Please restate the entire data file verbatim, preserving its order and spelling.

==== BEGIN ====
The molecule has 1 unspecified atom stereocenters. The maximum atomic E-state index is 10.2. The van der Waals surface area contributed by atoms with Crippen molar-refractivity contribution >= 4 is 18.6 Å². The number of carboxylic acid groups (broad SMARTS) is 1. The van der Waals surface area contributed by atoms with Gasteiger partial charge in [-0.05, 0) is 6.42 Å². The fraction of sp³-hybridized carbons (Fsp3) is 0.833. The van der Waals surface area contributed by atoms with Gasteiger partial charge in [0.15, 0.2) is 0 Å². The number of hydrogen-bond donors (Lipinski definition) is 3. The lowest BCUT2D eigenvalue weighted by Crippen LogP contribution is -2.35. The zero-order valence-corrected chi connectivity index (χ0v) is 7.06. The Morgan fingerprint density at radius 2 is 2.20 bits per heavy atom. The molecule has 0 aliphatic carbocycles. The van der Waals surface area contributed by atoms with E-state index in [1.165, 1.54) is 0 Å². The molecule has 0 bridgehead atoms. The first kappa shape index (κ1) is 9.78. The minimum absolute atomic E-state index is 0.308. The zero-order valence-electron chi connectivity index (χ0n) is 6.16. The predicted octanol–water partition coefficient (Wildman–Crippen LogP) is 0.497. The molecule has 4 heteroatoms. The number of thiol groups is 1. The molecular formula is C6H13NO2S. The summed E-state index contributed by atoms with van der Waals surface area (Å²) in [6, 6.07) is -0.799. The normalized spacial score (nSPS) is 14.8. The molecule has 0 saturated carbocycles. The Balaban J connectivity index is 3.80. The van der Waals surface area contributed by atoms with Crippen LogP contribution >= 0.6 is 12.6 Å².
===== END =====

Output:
The molecule has 1 unspecified atom stereocenters. The maximum atomic E-state index is 10.2. The van der Waals surface area contributed by atoms with Crippen molar-refractivity contribution >= 4 is 18.6 Å². The number of carboxylic acid groups (broad SMARTS) is 1. The van der Waals surface area contributed by atoms with Gasteiger partial charge in [-0.05, 0) is 6.42 Å². The fraction of sp³-hybridized carbons (Fsp3) is 0.833. The van der Waals surface area contributed by atoms with Gasteiger partial charge in [0.15, 0.2) is 0 Å². The number of hydrogen-bond donors (Lipinski definition) is 3. The lowest BCUT2D eigenvalue weighted by Crippen LogP contribution is -2.35. The zero-order valence-corrected chi connectivity index (χ0v) is 7.06. The Morgan fingerprint density at radius 2 is 2.20 bits per heavy atom. The molecule has 0 aliphatic carbocycles. The van der Waals surface area contributed by atoms with E-state index in [1.165, 1.54) is 0 Å². The molecule has 0 bridgehead atoms. The first kappa shape index (κ1) is 9.78. The minimum absolute atomic E-state index is 0.308. The zero-order valence-electron chi connectivity index (χ0n) is 6.16. The predicted octanol–water partition coefficient (Wildman–Crippen LogP) is 0.497. The molecule has 4 heteroatoms. The number of thiol groups is 1. The molecular formula is C6H13NO2S. The summed E-state index contributed by atoms with van der Waals surface area (Å²) in [6, 6.07) is -0.799. The normalized spacial score (nSPS) is 14.8. The molecule has 0 saturated carbocycles. The Balaban J connectivity index is 3.80. The van der Waals surface area contributed by atoms with Crippen LogP contribution >= 0.6 is 12.6 Å².